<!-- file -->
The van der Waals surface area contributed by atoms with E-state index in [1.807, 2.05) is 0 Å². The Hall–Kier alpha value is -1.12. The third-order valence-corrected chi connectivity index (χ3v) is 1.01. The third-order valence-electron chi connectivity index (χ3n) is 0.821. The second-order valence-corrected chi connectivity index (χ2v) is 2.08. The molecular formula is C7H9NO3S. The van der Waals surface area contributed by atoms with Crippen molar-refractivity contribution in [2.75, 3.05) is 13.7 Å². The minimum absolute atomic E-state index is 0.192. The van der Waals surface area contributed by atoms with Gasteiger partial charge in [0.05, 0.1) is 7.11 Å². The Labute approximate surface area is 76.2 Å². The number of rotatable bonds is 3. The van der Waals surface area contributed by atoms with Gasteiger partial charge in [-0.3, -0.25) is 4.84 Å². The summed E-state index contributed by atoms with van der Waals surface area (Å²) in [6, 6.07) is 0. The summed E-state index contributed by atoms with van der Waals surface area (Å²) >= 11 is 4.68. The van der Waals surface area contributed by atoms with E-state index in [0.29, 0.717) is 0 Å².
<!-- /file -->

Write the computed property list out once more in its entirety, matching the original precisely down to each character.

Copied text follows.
The van der Waals surface area contributed by atoms with E-state index in [1.807, 2.05) is 0 Å². The Hall–Kier alpha value is -1.12. The third-order valence-corrected chi connectivity index (χ3v) is 1.01. The third-order valence-electron chi connectivity index (χ3n) is 0.821. The second-order valence-corrected chi connectivity index (χ2v) is 2.08. The molecular formula is C7H9NO3S. The van der Waals surface area contributed by atoms with Crippen molar-refractivity contribution in [2.75, 3.05) is 13.7 Å². The minimum absolute atomic E-state index is 0.192. The van der Waals surface area contributed by atoms with Gasteiger partial charge in [0.05, 0.1) is 7.11 Å². The Labute approximate surface area is 76.2 Å². The number of rotatable bonds is 3. The van der Waals surface area contributed by atoms with Gasteiger partial charge in [-0.3, -0.25) is 4.84 Å². The summed E-state index contributed by atoms with van der Waals surface area (Å²) in [6, 6.07) is 0. The summed E-state index contributed by atoms with van der Waals surface area (Å²) >= 11 is 4.68. The van der Waals surface area contributed by atoms with E-state index in [0.29, 0.717) is 0 Å².